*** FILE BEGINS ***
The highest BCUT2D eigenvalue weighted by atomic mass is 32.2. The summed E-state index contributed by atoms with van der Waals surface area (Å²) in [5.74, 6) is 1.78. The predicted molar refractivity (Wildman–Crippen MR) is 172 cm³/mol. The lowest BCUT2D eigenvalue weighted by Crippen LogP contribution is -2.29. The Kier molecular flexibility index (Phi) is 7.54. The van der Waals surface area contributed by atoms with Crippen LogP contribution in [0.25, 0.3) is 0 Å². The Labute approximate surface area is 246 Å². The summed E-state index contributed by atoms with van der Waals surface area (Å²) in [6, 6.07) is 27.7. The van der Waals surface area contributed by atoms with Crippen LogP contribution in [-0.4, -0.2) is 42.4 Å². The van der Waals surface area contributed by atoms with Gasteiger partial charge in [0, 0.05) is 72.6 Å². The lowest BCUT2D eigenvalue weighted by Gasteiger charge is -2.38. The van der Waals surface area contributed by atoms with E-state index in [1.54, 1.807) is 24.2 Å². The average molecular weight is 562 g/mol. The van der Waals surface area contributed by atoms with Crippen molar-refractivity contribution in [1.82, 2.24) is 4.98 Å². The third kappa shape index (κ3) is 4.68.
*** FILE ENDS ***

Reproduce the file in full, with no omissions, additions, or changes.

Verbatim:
The highest BCUT2D eigenvalue weighted by atomic mass is 32.2. The summed E-state index contributed by atoms with van der Waals surface area (Å²) in [5.74, 6) is 1.78. The predicted molar refractivity (Wildman–Crippen MR) is 172 cm³/mol. The lowest BCUT2D eigenvalue weighted by Crippen LogP contribution is -2.29. The Kier molecular flexibility index (Phi) is 7.54. The van der Waals surface area contributed by atoms with Crippen LogP contribution in [0.25, 0.3) is 0 Å². The Labute approximate surface area is 246 Å². The summed E-state index contributed by atoms with van der Waals surface area (Å²) in [6, 6.07) is 27.7. The van der Waals surface area contributed by atoms with Crippen LogP contribution in [-0.4, -0.2) is 42.4 Å². The van der Waals surface area contributed by atoms with Gasteiger partial charge in [0, 0.05) is 72.6 Å². The lowest BCUT2D eigenvalue weighted by Gasteiger charge is -2.38. The van der Waals surface area contributed by atoms with E-state index in [1.54, 1.807) is 24.2 Å². The average molecular weight is 562 g/mol. The van der Waals surface area contributed by atoms with Crippen molar-refractivity contribution in [1.82, 2.24) is 4.98 Å². The third kappa shape index (κ3) is 4.68.